New Approach in Elementary Algebra – Results

May 31, 2010 at 10:16 am Leave a comment

Last week was finals week at my college. Now I have some data to share on the results of my new approach in elementary algebra. I used the following grading policy.

  • MyMathLab Homework – Worth 0%, but served as prerequisites for MyMathLab Quizzes.
  • MyMathLab Quizzes – Worth 20% of the grade. There were 3 types – section quizzes (with prerequisites), chapter quizzes, SLO checkpoint quizzes.
  • Written Assignments – Worth 10% of the grade. These included weekly written assignments as well as in-class assignments and quizzes.
  • Chapter Exams – Worth 50% of the grade.
  • Final Exam – Worth 20% of the grade. This was a common final given by myself and 4 other instructors. The grading was done by committee.


I started with 52 students, but 6 of those students never took the first exam. Of the other 46, 32 took the final exam. None of the other 14 dropped the class – 11 stopped attending before the 5th or 6th exam and 3 took all of the exams but did not show up to take the final. The official retention rate was 46/52 (88.5%), but I would list the actual retention rate as 32/52 (61.5%).


Of the 32 students who took the final exam, there were 5 students who earned an A in the course, 10 who earned a B, 8 who earned a C, 6 who earned a D, and 3 who earned an F. (The 14 students who did not take the final also earned F’s.)

So 23/32 who made it to the final, 71.9%, passed the class. Of the 46 students who took the first test, 50% went on to pass the class.

My Thoughts

I feel that my new approach was a success in some ways, and a failure in other ways. At the beginning of the semester, my students were working hard and their test scores showed this. The scores of the early tests were really high, and it seemed that many students decided that they did not need to continue working as hard and that their test scores would not suffer. Obviously, we know that this is a mistake, and I did my best to get these students back on track but was not successful. The class quiz average was 45%. (The class homework average was 70%.)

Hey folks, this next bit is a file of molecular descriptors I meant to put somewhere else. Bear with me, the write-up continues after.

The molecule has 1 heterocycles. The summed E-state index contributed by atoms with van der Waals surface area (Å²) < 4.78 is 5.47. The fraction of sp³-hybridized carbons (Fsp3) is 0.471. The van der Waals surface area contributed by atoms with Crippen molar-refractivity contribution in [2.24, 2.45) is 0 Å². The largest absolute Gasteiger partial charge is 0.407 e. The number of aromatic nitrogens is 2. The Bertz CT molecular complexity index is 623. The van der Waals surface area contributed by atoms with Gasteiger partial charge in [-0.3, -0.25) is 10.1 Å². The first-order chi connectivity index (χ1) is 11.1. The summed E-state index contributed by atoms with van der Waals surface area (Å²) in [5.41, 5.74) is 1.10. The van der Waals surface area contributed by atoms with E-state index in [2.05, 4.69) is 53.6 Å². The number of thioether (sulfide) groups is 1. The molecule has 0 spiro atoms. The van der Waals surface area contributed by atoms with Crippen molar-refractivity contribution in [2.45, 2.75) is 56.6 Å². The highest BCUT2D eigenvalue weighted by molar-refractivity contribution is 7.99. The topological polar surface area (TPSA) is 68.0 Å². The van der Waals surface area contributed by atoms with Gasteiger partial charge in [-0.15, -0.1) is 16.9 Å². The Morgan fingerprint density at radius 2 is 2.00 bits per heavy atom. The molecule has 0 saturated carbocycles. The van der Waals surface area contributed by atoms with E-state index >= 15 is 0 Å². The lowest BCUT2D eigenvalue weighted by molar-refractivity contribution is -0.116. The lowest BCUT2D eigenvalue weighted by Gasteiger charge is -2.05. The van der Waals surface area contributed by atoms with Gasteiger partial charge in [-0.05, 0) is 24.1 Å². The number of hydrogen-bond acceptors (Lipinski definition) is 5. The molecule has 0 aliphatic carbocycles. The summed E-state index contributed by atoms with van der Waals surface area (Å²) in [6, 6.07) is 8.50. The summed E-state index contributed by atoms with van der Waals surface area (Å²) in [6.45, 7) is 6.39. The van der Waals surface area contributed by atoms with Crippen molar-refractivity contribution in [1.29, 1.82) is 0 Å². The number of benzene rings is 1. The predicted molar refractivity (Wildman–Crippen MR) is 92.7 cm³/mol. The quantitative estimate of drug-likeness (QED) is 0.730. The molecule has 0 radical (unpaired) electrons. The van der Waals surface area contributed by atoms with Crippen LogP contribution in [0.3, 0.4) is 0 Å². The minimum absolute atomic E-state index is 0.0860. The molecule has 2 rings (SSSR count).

The performance on exams, as I mentioned, started strong. The overall performance started to slip as the semester moved on.

  • Test 1 – Linear Equations: 40/45 passed, average = 85.3%
  • Test 2 – Graphing Lines: 35/44 passed, average = 84.6%
  • Test 3 – Systems of Equations: 34/44 passed, average = 78.2%
  • Test 4 – Exponents & Polynomials: 34/43 passed, average = 81.2%
  • Test 5 – Factoring: 25/38 passed, average = 80.3%
  • Test 6 – Rational Expressions & Equations: 19/35 passed, average = 69.3%
  • Final Exam: 19/32 passed, average = 72.1%


The main goal of this semester was to increase student exam performance by downplaying the role of assignments in MyMathLab containing learning aids and increase the importance of MyMathLab quizzes. I think that students who bought into the program truly learned.

  • Students who passed the final had a MML quiz average of 64% and a test average of 83%.
  • Students who failed the final (69% or below) had a quiz average of 36% and a test average of 66%.
  • Students who did not make it to the final had a quiz average of 25% and a test average of 53%.

My students that used the quizzes as a learning tool had higher test averages and final exam scores – this was what I was hoping to prove.


To me, the biggest failure was the poor participation by my students in MyMathLab. I have heard others talk about poor participation rates, but I had never experienced anything like this. I’m not sure whether the new grading policy caused this, or perhaps it was just the students I had. I do plan on using the same policy next semester to see if student participation can increase. I will share this data with those classes as a motivator.

I invite your comments and questions. I encourage you to leave a comment, or reach me through the contact page at my web site –


I am a math instructor at College of the Sequoias in Visalia, CA. Each Monday I post an article related to MyMathLab on my blog. If there’s a particular topic you’d like me to address, or if you have a question or a comment, please let me know. You can reach me through the contact page on my website –


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